Unceded Airwaves: “What is UNDRIP?”

Script: What is “UNDRIP”?

Lisa Girbav: When people talk about Indigenous rights, you may hear people use the acronym “UNDRIP”. UNDRIP is shorthand for the United Nations Declaration on the Rights of Indigenous Peoples.

This declaration is an internationally recognized, voluntary standard of achievement, developed at the United Nations. The UN an international organization that is made up, currently, of 193 member states (UNDRIP, 2008, p. 1, p. 4). UNDRIP was adopted by the General Assembly in 2007 (UNDRIP, 2008, p. 1, p. 4). The General Assembly is made up of the member states of the UN, and makes “recommendations to states on international issues” (General Assembly, Functions and Powers, para. 1). Each member state of the United Nations gets a single vote in the General Assembly.

The United Nations Declaration on the Rights of Indigenous Peoples is the result of many years of policy work, formally starting in 1982, with advocates and social movements beginning much earlier than the 1980’s. Indigenous people were “looking for international help in recognizing and addressing Indigenous issues” (Champagne, 2012, p. 9). This work started with a working group from the UN’s Economic and Social Council, with the goal of setting a minimum set of “standards that would protect Indigenous people.”  (Division for Social Policy and development of Indigenous Peoples, Historical Overview, para. 1). The first draft of this declaration was submitted in 1994, twelve years after its initial inception (para. 3). According to the United Nations website, this processes was slow, as States were concerned for some of the provisions in the draft. This included provisions around self-determination for Indigenous peoples and control over natural resources (para. 4). which is linked to collective property rights in Indigenous territories. The UN Human Rights Council adopted UNDRIP in 2006 (para 6), then the General Assembly adopted the draft resolution that same year.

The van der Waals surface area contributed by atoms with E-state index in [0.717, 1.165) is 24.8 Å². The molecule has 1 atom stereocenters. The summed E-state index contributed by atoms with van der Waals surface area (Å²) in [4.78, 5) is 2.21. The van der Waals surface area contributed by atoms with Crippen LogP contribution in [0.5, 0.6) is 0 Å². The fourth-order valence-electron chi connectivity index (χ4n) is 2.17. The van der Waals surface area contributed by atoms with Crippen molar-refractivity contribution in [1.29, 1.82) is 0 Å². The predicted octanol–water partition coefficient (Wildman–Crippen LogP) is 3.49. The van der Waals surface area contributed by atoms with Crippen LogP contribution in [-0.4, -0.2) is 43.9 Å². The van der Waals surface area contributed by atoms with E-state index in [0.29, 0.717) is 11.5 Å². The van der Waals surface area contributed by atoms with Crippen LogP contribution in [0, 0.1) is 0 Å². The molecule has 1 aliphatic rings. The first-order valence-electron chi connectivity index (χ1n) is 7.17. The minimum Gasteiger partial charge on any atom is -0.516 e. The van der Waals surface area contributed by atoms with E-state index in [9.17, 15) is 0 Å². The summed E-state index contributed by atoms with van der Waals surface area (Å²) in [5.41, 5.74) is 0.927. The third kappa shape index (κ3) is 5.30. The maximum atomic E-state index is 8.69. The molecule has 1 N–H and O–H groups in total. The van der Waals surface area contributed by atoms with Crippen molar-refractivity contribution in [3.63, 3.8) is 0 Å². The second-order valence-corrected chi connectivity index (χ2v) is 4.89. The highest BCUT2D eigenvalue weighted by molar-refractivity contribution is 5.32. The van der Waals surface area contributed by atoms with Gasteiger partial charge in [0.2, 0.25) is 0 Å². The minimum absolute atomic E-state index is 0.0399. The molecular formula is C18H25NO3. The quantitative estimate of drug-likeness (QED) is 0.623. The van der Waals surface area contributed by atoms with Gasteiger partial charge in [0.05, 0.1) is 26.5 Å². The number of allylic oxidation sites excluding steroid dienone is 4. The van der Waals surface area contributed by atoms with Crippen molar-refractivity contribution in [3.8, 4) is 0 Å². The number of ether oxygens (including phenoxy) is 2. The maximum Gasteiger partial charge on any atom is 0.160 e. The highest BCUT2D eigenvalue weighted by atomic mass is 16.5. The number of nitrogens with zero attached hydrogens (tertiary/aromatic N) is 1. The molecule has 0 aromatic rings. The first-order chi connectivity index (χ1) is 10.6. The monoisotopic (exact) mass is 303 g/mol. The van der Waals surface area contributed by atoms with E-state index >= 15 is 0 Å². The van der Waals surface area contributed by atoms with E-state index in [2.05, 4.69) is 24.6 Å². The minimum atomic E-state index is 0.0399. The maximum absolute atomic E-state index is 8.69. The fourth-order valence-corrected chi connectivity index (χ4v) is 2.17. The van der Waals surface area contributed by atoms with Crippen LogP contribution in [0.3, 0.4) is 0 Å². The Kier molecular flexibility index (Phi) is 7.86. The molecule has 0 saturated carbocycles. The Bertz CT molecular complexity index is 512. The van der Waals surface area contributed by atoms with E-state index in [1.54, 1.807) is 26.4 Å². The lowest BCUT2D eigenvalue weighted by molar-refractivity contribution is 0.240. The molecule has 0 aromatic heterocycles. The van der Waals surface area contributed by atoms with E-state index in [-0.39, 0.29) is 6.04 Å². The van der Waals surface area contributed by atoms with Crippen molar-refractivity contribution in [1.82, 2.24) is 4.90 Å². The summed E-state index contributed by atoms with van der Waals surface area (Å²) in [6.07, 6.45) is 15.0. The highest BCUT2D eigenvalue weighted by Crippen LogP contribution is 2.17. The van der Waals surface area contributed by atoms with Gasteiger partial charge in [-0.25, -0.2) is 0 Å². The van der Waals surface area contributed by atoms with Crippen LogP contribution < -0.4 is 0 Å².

But it wasn’t until September 13th, 2007 that the General Assembly, made up of all the member states of the UN, voted on the adoption of the United Nations Declaration on the Rights of Indigenous Peoples. In the initial vote, UNDRIP was adopted by 144 member states, with four votes against and eleven abstentions. The four member states that voted against the adoption of UNDRIP were Australia, Canada, New Zealand and the United States.

These four states have something in common, they’re all fairly young states with a much older history of Indigenous occupation.  They are all former British Colonies with existing Indigenous peoples. These colonies eventually developed their own systems of self governance, separate from Britain, as settler-states. There was concern that UNDRIP would threaten to undermine the order of these settler-states, particularly in provisions around self-determination and collective property rights for Indigenous peoples. Since the initial adoption and opposition of UNDRIP, Australia, Canada, New Zealand and the United States have reversed their positions, and are now in support of UNDRIP. Colombia and Samoa have also since endorsed the declaration.